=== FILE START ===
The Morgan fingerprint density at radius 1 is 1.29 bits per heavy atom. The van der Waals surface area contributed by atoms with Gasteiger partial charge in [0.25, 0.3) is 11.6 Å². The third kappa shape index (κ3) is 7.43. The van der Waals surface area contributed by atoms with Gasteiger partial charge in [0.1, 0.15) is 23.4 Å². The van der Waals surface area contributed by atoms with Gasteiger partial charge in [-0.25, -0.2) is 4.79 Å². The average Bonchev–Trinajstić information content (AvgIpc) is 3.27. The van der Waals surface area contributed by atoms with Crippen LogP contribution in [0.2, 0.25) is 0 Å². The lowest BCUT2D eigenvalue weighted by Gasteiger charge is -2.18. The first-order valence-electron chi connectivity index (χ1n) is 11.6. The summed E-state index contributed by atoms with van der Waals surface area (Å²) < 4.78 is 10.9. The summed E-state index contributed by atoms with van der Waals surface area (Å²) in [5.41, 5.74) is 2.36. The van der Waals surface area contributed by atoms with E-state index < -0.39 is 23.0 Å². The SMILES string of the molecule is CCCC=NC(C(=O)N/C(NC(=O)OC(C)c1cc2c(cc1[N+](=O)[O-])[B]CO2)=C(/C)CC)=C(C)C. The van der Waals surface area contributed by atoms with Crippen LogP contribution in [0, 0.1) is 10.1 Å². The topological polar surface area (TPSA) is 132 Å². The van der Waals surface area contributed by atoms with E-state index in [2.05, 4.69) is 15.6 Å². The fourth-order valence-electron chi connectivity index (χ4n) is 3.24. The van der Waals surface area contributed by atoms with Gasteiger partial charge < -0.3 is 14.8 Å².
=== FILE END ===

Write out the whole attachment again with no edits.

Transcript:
The Morgan fingerprint density at radius 1 is 1.29 bits per heavy atom. The van der Waals surface area contributed by atoms with Gasteiger partial charge in [0.25, 0.3) is 11.6 Å². The third kappa shape index (κ3) is 7.43. The van der Waals surface area contributed by atoms with Gasteiger partial charge in [0.1, 0.15) is 23.4 Å². The van der Waals surface area contributed by atoms with Gasteiger partial charge in [-0.25, -0.2) is 4.79 Å². The average Bonchev–Trinajstić information content (AvgIpc) is 3.27. The van der Waals surface area contributed by atoms with Crippen LogP contribution in [0.2, 0.25) is 0 Å². The lowest BCUT2D eigenvalue weighted by Gasteiger charge is -2.18. The first-order valence-electron chi connectivity index (χ1n) is 11.6. The summed E-state index contributed by atoms with van der Waals surface area (Å²) < 4.78 is 10.9. The summed E-state index contributed by atoms with van der Waals surface area (Å²) in [5.41, 5.74) is 2.36. The van der Waals surface area contributed by atoms with E-state index < -0.39 is 23.0 Å². The SMILES string of the molecule is CCCC=NC(C(=O)N/C(NC(=O)OC(C)c1cc2c(cc1[N+](=O)[O-])[B]CO2)=C(/C)CC)=C(C)C. The van der Waals surface area contributed by atoms with Crippen LogP contribution in [0, 0.1) is 10.1 Å². The topological polar surface area (TPSA) is 132 Å². The van der Waals surface area contributed by atoms with E-state index in [2.05, 4.69) is 15.6 Å². The fourth-order valence-electron chi connectivity index (χ4n) is 3.24. The van der Waals surface area contributed by atoms with Gasteiger partial charge < -0.3 is 14.8 Å².